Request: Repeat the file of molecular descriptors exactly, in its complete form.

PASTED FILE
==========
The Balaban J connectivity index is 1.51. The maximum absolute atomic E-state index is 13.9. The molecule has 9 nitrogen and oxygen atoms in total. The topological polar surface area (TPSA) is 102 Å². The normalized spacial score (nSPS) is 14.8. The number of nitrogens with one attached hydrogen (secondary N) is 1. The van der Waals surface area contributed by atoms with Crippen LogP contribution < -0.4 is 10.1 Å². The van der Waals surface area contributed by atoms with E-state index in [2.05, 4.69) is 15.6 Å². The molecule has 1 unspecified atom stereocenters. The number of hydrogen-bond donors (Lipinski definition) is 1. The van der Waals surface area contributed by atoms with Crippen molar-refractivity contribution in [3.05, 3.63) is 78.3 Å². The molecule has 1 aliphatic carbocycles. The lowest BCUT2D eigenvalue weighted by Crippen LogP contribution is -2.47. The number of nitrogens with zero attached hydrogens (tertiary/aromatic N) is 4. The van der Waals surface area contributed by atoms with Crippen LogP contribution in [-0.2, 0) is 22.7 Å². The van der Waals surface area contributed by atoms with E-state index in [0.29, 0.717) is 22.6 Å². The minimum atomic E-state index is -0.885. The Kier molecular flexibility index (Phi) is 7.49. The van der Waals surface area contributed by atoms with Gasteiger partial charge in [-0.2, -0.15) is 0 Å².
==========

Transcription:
The Balaban J connectivity index is 1.51. The maximum absolute atomic E-state index is 13.9. The molecule has 9 nitrogen and oxygen atoms in total. The topological polar surface area (TPSA) is 102 Å². The normalized spacial score (nSPS) is 14.8. The number of nitrogens with one attached hydrogen (secondary N) is 1. The van der Waals surface area contributed by atoms with Crippen LogP contribution < -0.4 is 10.1 Å². The van der Waals surface area contributed by atoms with E-state index in [2.05, 4.69) is 15.6 Å². The molecule has 1 unspecified atom stereocenters. The number of hydrogen-bond donors (Lipinski definition) is 1. The van der Waals surface area contributed by atoms with Crippen molar-refractivity contribution in [3.05, 3.63) is 78.3 Å². The molecule has 1 aliphatic carbocycles. The lowest BCUT2D eigenvalue weighted by Crippen LogP contribution is -2.47. The number of nitrogens with zero attached hydrogens (tertiary/aromatic N) is 4. The van der Waals surface area contributed by atoms with Crippen LogP contribution in [-0.2, 0) is 22.7 Å². The van der Waals surface area contributed by atoms with E-state index in [0.29, 0.717) is 22.6 Å². The minimum atomic E-state index is -0.885. The Kier molecular flexibility index (Phi) is 7.49. The van der Waals surface area contributed by atoms with Gasteiger partial charge in [-0.2, -0.15) is 0 Å².